Lining a script can take a while so the Liner tool was refactored many times to make it more convenient Hot keys were added Navigation of the script was made as simple as possible with use of either button or hot keys Multiple lines of data can be changed at the same time Choices can be copied from one line to another Lines with cuts or changes are highlighted in different colors Each character is given a unique color A space was added for entering timecode for convenience Hovering mouse over objects gives more details Progress can be saved and restored at any time

Training Sets The Lister tool gets its data from Training Sets In our case, a training set, is a film script that has been lined with the Liner tool In its pure form, the Lister tool is interested in shot probabilities We chose to line our scripts based on the actual films. In this way, we are collecting the data from the real film i.e., If a cut happens on screen, the cut check box is selected next to the line where the cut happened. The appropriate shot type, etc. is selected Training sets could also be created without viewing the actual film, but

just by using a humans intuition to mark shots Training Sets Ideally, we wouldve wanted a hundred or even a thousand different lined scripts This wouldve provided both more robust data, but also more possible selections For example, we can customize our output by carefully selecting our input. Say we want our program to line a comedy, we would want to populate our vector with Training Sets of comedies With more scripts, we could even go finer grain than that

Training Sets Unfortunately, lining scripts according to actual movies is both difficult and time consuming Lining a single standard script, in practice took between 16 and 20 hours My time, combined with the time others graciously donated to me, I was able to get 11 different scripts lined, plus another lined for testing purposes, which is an adequate number for our experiments The Vector Populator Tool The Vector Populator tool actually takes the training sets, and pulls out the probability data

This data is then stored in a vector file for use by the Lister tool The vector file is additive, so not only can it be created with any number of Training Sets, but more Training Sets can be added to the same file later Different vector files can be created from different training sets to change the kind of output the Lister Tool will deliver Before Explaining the Vector Populator Tool Lets have a refresher course on the Nave Bayes algorithm, which is critical to understand before understanding how the vectors become populated.

The Nave Bayes algorithm takes the probabilities from the vector and applies them to the inputted script. The very basic idea is that given the data from each line of the unlined script, along with the probabilities, we want to find which option has the highest probability. The option with the highest probability is the one that is picked. Bayes Rule The foundation for Nave Bayes is understanding Bayes rule: What this says in English, is that the probability of A given B is equal to the probability of B given A times the probability of A divided by the probability of B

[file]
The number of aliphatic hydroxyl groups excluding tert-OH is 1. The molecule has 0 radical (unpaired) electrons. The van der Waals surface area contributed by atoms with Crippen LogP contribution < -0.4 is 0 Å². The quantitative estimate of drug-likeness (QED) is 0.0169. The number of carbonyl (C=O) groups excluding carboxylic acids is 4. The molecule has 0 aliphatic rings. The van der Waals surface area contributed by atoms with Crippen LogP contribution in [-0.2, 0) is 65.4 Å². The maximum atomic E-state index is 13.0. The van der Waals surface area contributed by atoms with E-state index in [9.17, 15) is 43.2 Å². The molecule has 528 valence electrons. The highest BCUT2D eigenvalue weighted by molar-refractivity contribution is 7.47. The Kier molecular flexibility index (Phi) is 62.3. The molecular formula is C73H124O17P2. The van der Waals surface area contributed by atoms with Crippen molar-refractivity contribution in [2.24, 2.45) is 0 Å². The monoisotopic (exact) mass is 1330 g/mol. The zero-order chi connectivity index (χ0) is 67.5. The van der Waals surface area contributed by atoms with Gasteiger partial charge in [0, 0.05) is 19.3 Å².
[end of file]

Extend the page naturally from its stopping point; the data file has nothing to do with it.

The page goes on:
Lets let look at an example using Bayes Rule: Say we know the line is a new scene and we want to use that information to decide if we should cut or not cut on that line Example = probability of a cut on a line given a new scene A: TargetFeature.Cut = CutOptions.Cut B: Features.SceneObjectType = SceneObjectType.newScene = number of times new scene given a cut, i.e. 79/800 = number of times a cut over every line, i.e. 800/8000 = number of times a new scene over every line 80/8000

0.9875 Example = probability of no cut on a line given a new scene A: TargetFeature.Cut = CutOptions.NoCut B: Features.SceneObjectType = SceneObjectType.newScene = number of times new scene given no cut, i.e. 1/7200 = number of times no cut over every line, i.e. 7200/8000 = number of times a new scene over every line 80/8000 0.0125

Example Probability of cut given new scene = 0.9875 Probability of no cut given new scene = 0.0125 0.9875 > 0.0125 so we pick the cut option This is basically the Nave Bayes algorithm, although instead of just applying one feature, like Features.SceneObjectType, we want to apply many features in the calculation for deciding cut Nave Bayes The complete formula is: K represents all the options represents the probability of each option k

represents the probability of each xi given Ck The right half of this formula is actually a variation on Bayes Rule, except youre multiplying all the probabilities together Notice we didnt divide by p(xi) each iteration It would be the same value for each k, so it wouldnt make a difference Nave Bayes What Nave Bayes does is calculate the probability of each option given all the selections of the features All the probabilities of each feature are multiplied together to come up with the final probability for each option Then the probabilities of all the options are compared and the one